Seven of the Biggest Hands from Hellmuth vs. Esfandiari High-Stakes Duel Round 2

High-Stakes Duel

At the end of September, Phil Hellmuth and Antonio Esfandiari returned to the PokerGO Studio at ARIA for their Round 2 match in High Stakes Duel. In July, Hellmuth defeated Esfandiari in Round 1 to win $100,000, but a rematch was issued, albeit for the increased stakes of $100,000 apiece.

For those who don’t know what the show is all about, here’s the description from PokerGO:

High Stakes Duel is PokerGO’s newest original series that begins with each player posting the $50,000 buy-in. The winner progresses through to Round 2 where the loser has the first option to challenge. If the loser declines, the challenger seat is open for 30 days. The stakes will double each round where a potential $12.8 million prize pool would be reached by Round 8.

In the latest match, which is available to watch for free on PokerGO’s YouTube channel, the two poker icons battled for three and a half hours in a back-and-forth affair. Ultimately, Hellmuth prevailed once again to claim the $200,000 prize. Esfandiari has the option to issue one more challenge if he’s willing to put up $200,000 for Round 3, and if he does Hellmuth is obligated to accept.

Esfandiari has already said he will try again, but when exactly that match will take place remains is to be determined.

While the poker world waits for that match, which will feature a $400,000 prize, PokerNews has put together some of the biggest and more interesting hands from Round 2 of the High-Stakes Duel between Hellmuth and Esfandiari.

Watch Round 2 of High-Stakes Duel Here

Esfandiari Bets After Hellmuth’s Dark River Check

In an early hand, Esfandiari raised to 500 holding the Q9 and Hellmuth called with the KJ before checking in the dark. Hellmuth then called a bet of 600 on the K105 flop before checking in the dark again.

The Q turn paired Esfandiari and he bet 1,400. Again, Hellmuth called and checked in the dark for the third time. The A river improved the “Poker Brat” to the nuts – the Broadway straight – but he gave up his option by checking in the dark. Fortunately for him, Esfandiari went for value with a bet of 3,200.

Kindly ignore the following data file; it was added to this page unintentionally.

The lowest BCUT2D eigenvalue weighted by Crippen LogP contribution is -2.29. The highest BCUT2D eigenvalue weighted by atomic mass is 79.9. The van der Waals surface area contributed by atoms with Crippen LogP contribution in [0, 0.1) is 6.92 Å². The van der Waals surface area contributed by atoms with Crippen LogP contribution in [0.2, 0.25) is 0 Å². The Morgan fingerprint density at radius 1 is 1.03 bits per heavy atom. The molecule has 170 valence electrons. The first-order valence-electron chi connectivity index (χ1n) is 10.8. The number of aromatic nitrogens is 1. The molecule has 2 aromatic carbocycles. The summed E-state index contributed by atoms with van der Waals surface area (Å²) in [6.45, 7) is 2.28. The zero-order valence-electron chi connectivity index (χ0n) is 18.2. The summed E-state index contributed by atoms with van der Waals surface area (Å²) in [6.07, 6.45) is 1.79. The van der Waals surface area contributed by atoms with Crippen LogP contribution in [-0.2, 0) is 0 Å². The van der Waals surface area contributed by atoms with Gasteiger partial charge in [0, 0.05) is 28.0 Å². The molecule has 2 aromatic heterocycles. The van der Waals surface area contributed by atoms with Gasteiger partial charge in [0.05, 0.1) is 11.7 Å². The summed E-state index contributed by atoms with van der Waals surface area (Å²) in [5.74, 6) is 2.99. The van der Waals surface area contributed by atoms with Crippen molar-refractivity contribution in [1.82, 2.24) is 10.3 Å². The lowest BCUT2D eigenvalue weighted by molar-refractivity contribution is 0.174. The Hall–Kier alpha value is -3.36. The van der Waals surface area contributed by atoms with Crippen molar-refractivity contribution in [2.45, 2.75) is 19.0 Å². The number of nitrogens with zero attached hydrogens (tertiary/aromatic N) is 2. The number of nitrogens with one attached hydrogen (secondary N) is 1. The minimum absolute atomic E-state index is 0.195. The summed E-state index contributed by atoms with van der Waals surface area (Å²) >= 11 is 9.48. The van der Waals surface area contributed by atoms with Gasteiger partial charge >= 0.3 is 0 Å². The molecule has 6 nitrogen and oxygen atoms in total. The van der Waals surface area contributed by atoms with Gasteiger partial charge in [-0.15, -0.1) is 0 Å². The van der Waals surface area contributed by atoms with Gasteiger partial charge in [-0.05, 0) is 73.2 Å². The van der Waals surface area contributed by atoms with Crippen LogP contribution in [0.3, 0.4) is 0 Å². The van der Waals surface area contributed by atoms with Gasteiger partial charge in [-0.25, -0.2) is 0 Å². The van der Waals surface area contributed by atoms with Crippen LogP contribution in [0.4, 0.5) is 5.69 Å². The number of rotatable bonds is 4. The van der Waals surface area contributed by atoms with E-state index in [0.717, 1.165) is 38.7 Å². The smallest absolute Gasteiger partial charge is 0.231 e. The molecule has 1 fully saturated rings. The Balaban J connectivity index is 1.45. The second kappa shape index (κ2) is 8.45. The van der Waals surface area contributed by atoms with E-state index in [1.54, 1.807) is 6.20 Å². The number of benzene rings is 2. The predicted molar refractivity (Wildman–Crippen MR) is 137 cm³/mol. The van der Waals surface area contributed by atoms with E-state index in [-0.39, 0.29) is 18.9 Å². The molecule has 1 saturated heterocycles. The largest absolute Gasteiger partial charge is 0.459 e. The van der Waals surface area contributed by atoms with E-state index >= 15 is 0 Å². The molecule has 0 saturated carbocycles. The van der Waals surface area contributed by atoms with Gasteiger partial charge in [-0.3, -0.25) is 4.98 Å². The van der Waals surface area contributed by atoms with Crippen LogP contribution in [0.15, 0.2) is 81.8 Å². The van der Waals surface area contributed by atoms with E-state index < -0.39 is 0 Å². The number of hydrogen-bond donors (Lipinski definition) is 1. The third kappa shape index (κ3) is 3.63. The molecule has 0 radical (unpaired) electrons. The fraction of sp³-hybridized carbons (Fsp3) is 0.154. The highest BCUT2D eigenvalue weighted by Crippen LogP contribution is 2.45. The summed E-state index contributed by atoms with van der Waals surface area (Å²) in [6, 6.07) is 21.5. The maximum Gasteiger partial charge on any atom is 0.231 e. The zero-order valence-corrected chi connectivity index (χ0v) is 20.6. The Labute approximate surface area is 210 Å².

As expected, Hellmuth came back with a check-raise, making it 9,600 to go, and Esfandiari released. Hellmuth pulled out to an early 111,000-to-88,000 lead.

Action Flop Leads to Big Pot

Not long after, Hellmuth limped with the QJ and then called when Esfandiari exercised his option with a raise to 1,000 holding the 109. The 8109 flop had action written all over it as Esfandiari flopped top two pair but Hellmuth the nut straight. The former led out for 1,200 and Hellmuth raised to 3,800.

Esfandiari just called and he checked when the 8 paired the board. Hellmuth bet 5,000, Esfandiari called, and the pot grew to 19,600, the largest up to that point. Esfandiari proceeded to check the 7 river, which put four cards to a straight on the board. Hellmuth thought long and hard before betting 11,000 and Esfandiari burned a time extension before making the call.

With that, Hellmuth pulled in the 41,600 pot and pulled put to a 129K-to-69K lead.

“I wanted to turn my hand into a bluff so bad,” Esfandiari said.

Antonio Esfandiari
Antonio Esfandiari

Esfandiari Claims the Lead

With the blinds at 200/400, Hellmuth just called with the AQ and Esfandiari checked his option with the 96. On the 5K9 flop, Esfandiari checked, Hellmuth bet 1,000, and Esfandiari check-raised to 3,100. Not to be outdone, Hellmuth three-bet it to 12,200 and Esfandiari called with middle pair, which improved to two pair when the 6 hit the turn.

Esfandiari checked, Hellmuth bet 15,700, and Esfandiari called to see the 4 river. Esfandiari checked for the third time and Hellmuth gave up by checking behind. Esfandiari laid claim to the 56,600 pot and took the chip lead with 114K to Hellmuth’s 85K.